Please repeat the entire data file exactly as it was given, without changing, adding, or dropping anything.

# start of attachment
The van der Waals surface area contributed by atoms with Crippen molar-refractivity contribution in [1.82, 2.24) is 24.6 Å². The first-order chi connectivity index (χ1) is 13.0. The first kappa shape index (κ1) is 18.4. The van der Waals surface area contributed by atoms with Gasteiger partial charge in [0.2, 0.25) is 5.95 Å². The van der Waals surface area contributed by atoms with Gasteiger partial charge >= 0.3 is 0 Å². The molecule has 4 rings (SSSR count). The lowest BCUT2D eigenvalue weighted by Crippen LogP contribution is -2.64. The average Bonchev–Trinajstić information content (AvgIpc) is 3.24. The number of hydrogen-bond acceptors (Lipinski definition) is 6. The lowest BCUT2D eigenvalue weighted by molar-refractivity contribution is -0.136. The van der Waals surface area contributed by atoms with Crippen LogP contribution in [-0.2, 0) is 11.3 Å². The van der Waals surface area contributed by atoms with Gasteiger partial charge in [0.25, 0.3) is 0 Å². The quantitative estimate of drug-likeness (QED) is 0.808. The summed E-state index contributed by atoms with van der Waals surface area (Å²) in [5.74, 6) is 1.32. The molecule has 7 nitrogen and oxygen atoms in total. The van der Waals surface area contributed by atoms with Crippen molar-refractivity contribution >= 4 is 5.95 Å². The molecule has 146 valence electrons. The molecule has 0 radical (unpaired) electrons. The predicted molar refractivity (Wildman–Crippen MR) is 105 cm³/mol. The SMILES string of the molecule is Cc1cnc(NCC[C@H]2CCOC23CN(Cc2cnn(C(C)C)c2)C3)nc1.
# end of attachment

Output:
The van der Waals surface area contributed by atoms with Crippen molar-refractivity contribution in [1.82, 2.24) is 24.6 Å². The first-order chi connectivity index (χ1) is 13.0. The first kappa shape index (κ1) is 18.4. The van der Waals surface area contributed by atoms with Gasteiger partial charge in [0.2, 0.25) is 5.95 Å². The van der Waals surface area contributed by atoms with Gasteiger partial charge >= 0.3 is 0 Å². The molecule has 4 rings (SSSR count). The lowest BCUT2D eigenvalue weighted by Crippen LogP contribution is -2.64. The average Bonchev–Trinajstić information content (AvgIpc) is 3.24. The number of hydrogen-bond acceptors (Lipinski definition) is 6. The lowest BCUT2D eigenvalue weighted by molar-refractivity contribution is -0.136. The van der Waals surface area contributed by atoms with Crippen LogP contribution in [-0.2, 0) is 11.3 Å². The van der Waals surface area contributed by atoms with Gasteiger partial charge in [0.25, 0.3) is 0 Å². The quantitative estimate of drug-likeness (QED) is 0.808. The summed E-state index contributed by atoms with van der Waals surface area (Å²) in [5.74, 6) is 1.32. The molecule has 7 nitrogen and oxygen atoms in total. The van der Waals surface area contributed by atoms with Crippen molar-refractivity contribution >= 4 is 5.95 Å². The molecule has 146 valence electrons. The molecule has 0 radical (unpaired) electrons. The predicted molar refractivity (Wildman–Crippen MR) is 105 cm³/mol. The SMILES string of the molecule is Cc1cnc(NCC[C@H]2CCOC23CN(Cc2cnn(C(C)C)c2)C3)nc1.